It’s also intriguing to watch new arrivals like James Whiteside and Polina Semionova – both of whom joined in the last two years – settling into the company’s repertory. Both danced Theme and Variations, though not together. Of the male principals I saw, Whiteside came the closest to revealing the work’s dynamic range, though his dancing lacks polish. But he creates drama with the steps. His Caliban, in Alexei Ratmansky’s new Tempest, was wilder and more uninhibited than Herman Cornejo’s, who seemed to struggle with the character’s lack of clear definition. Does Prospero’s monster have a soul? Having concluded that he does not, Whiteside had more freedom to revel in the creature’s animal qualities, groveling, flinging himself through the air, and lasciviously pawing at Miranda.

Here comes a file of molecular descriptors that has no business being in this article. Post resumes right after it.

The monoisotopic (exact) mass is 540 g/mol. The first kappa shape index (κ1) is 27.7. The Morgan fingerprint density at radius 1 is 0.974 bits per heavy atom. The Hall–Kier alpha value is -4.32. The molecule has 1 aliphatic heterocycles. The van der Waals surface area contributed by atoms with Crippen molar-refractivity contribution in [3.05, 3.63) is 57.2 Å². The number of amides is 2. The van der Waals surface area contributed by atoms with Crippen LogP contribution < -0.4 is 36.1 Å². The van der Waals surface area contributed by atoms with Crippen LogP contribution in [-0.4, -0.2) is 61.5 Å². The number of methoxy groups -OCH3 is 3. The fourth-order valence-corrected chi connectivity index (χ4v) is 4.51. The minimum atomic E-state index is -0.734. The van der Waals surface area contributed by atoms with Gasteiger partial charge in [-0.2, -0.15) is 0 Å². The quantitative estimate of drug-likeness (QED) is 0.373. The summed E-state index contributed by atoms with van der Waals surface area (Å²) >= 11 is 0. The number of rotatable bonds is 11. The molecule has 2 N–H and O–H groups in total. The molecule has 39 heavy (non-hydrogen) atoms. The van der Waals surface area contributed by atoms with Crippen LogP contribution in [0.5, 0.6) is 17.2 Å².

Semionova, a dancer who seems quite unfazed by ballet’s technical demands, brings an aura of femininity and loveliness to every role. She is particularly luminous – indeed, happy-looking – when in a partner’s arms, exploring the choreography together. This was especially true in Theme (I caught the Nov. 7 performance). When she danced alone or framed by the female corps, her dancing was immaculate, even-toned, and a little pallid. It looked almost too easy, lacking the deeper, almost spiritual dimension some ballerinas have brought to the role. But when she was united with her partner, Cory Stearns, in the pas de deux, she became playful, warm, and expansive. For his part, Stearns, with his long, muscular physique and elegant lines, continues to be an elusive performer. He has the chops – beautiful, soft jumps, centered turns, good partnering instincts – but seems unwilling to put himself forward, to seize the music and accentuate the steps. In some ballets, like The Tempest, his restraint lends a certain gravitas to his characterization; he allowed his long legato lines and muscular port de bras do the talking. Only once in a while does he truly let go, as he did in his unnerving, almost parasitic interpretation of Iago in José Limon’s The Moor’s Pavane (Nov. 6). Maybe he feels freer when he gets to play the bad guy.